Patterns of roost use by Formosan leaf-nosed bats (Hipposideros armiger terasensis) were studied from November 1998 to April 2000. Structural characteristics, microclimates, and disturbance levels of 17 roosts used by H. a. terasensis and 15 roosts either used by other bat species (2) or not occupied by any bat species were compared. Roosts used by these bats were significantly larger in size and had greater areas covered by water compared to unused roosts. Entrances of active roosts were more likely to be east-west oriented. Hibernacula had lower entrances and ceilings than did roosts used only in summer.
Higher temperatures were recorded in non-breeding roosts than in breeding roosts, but temperature gradients in these two types of roosts did not differ. In winter, hibernacula were warmer, and the temperature fluctuated less than in non-hibernacula. The relative humidities in summer roosts and hibernacula were nearly 100%. Disturbance levels were significantly higher in non-breeding roosts than in breeding roosts, and in non-hibernacula than in hibernacula.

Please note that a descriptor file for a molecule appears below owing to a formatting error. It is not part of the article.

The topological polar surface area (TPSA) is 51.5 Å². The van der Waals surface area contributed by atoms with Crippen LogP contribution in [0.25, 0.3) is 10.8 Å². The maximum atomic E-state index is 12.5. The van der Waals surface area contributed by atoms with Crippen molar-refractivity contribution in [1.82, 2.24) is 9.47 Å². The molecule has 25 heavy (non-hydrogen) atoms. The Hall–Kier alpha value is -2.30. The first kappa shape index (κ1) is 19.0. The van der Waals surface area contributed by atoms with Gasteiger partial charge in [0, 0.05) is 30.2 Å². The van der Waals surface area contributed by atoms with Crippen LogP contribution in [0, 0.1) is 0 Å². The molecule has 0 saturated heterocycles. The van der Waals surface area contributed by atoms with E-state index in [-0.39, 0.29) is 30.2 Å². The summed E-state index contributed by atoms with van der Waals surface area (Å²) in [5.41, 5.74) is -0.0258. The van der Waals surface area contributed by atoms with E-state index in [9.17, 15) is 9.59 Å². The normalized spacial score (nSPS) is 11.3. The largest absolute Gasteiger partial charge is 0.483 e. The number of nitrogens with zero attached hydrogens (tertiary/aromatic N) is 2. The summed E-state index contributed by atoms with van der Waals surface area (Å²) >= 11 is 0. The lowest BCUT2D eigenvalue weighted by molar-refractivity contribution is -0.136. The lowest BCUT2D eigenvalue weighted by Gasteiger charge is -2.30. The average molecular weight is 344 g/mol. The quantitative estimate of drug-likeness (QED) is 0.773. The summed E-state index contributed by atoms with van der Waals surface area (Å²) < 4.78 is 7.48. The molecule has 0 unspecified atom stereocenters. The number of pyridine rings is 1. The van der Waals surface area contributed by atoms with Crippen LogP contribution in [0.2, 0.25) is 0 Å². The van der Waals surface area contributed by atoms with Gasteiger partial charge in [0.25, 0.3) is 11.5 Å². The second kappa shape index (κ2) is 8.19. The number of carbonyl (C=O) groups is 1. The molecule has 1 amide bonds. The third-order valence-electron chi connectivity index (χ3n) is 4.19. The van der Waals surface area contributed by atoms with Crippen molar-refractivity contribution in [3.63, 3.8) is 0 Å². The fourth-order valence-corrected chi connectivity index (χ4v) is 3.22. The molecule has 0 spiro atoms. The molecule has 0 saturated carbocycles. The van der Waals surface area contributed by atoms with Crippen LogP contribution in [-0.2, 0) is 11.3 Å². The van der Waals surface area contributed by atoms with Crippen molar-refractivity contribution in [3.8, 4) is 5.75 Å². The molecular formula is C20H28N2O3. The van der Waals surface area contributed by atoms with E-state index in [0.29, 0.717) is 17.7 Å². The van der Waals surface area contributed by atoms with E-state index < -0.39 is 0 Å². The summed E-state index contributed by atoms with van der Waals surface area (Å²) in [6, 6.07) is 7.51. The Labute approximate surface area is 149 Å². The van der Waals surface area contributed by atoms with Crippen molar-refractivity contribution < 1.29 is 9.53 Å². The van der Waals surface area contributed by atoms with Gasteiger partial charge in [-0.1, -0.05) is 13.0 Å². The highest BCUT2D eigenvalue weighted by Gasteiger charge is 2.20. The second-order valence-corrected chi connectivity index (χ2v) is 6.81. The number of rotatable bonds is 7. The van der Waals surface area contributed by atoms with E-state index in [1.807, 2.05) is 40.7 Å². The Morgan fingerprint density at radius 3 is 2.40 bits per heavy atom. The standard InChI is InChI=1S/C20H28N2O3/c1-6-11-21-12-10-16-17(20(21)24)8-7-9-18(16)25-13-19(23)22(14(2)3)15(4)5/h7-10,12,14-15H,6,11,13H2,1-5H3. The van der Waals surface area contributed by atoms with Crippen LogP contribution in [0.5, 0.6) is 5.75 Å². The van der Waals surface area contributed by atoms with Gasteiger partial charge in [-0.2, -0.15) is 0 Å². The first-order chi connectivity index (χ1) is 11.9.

These results suggest that the Formosan leaf-nosed bats are selective of their roosts, but the pattern of their roost selection differs from those reported for bats of temperate regions. The reasons for such differences may be related to differences in body size, behavior, and reproductive strategy of the Formosan leaf-nosed bats living in a subtropical climate in Taiwan.